Arms treaty 'must protect human rights'
03 July 2012
European leaders are pushing for a United Nations arms trade treaty to include considerations for the human rights implications of the global weapons industry.
Representatives from over 150 countries are attending a four-week UN conference attempting to draft a legally binding treaty creating basic standards for all arms producing nations to adhere to.
The US reportedly wants wording of the treaty changed so that exporters must only "consider" whether the arms might be used to commit human rights abuses, rather than ban sales if there was a "substantial risk" of abuses.
European arms exporting nations have repeated their call for human rights considerations to be written into the treaty in an article co-authored by Ewa Bjorling, Swedish minister for trade, as well as Laurent Fabius, Guido Westerwelle and William Hague, the French, German and British foreign ministers respectively.
"We believe that states have a right to acquire the means to protect their citizens," the article said. "However, we also believe that states have a responsibility to ensure that arms are not used in a way that is inconsistent with the humanitarian aims of the treaty, or violates international law.
"While many states already operate robust export control systems, the lack of common international standards allows inconsistencies that those who would do harm can exploit. The arms trade treaty should be legally binding, but nationally enforced. This will ensure the global consistency required to make the treaty effective, while maintaining state signatories' right to decide on arms transfers. We believe that an arms trade treaty should cover all types of conventional weapons, notably including small arms and light weapons, all types of munitions, and related technologies. It is also of great importance that the treaty includes strong provisions on human rights, international humanitarian law and sustainable development.
"We also want to see a treaty that seeks to prevent the diversion of arms from the legal market to illicit trafficking networks and curbs the impact of corruption in the arms trade. A strong and comprehensive framework of common international standards is an essential step in reaching this goal."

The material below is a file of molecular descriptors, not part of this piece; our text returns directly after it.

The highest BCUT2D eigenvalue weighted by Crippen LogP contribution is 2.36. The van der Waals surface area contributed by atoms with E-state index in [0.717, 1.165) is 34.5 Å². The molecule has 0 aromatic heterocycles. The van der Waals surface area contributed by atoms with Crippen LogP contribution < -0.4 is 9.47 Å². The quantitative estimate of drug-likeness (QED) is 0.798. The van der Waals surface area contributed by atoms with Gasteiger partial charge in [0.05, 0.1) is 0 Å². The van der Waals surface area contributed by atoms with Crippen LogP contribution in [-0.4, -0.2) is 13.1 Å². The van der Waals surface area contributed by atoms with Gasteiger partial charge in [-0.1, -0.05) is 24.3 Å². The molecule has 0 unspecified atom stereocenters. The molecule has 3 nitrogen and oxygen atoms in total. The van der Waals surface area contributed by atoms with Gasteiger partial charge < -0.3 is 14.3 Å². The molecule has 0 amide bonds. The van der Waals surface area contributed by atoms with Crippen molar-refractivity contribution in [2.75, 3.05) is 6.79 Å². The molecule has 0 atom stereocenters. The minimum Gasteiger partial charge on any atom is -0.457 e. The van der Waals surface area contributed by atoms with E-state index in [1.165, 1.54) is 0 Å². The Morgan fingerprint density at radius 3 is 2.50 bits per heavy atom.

Kate Allen, UK director of Amnesty International, told PublicServiceEurope.com that those pushing for human rights provisions would "have their work cut out for them".
"This month, no doubt we shall have heated debate and strong opinions expressed at the UN in New York as governments thrash out this historic agreement. But, if delivered effectively, this treaty could lead to not just the 'pause' button being pressed on serious human rights violations being committed - as a result of inappropriate arms transfers - it could actually prevent some of the worst human rights violations being committed, once and for all."
HAVE YOUR SAY
03 July 2012
of course the US wants the wording changed, they wouldn't be able to sell weapons to Israel if the wording is left as is.
Also the same old problem be rear its ugly head, Russia and China will be opposed as they have sales to protect.
with the us, russia and china looking out for themselves and not the victims of said weapon systems the arms treaty is as toothless as the UN!
The trouble is war has been sanitised, banning bullets that cause massive shock and wound injuries etc, that there is no real urge to stop.
Lets be very clear here, politicians don't fight the wars, they only create and prolong them, others do the dying.
(Lets make war so terrifying by allowing any make of weapon to be used on the battlefield, maybe when their own troops start returning home in bits they may think again.)
JC - UK
04 July 2012
Congressional approval of this treaty would be treasonous. The Second Amendment of the Constitution is clear on the civil right to arms without infringement.
Michael Chapdelaine - TruthAlert.net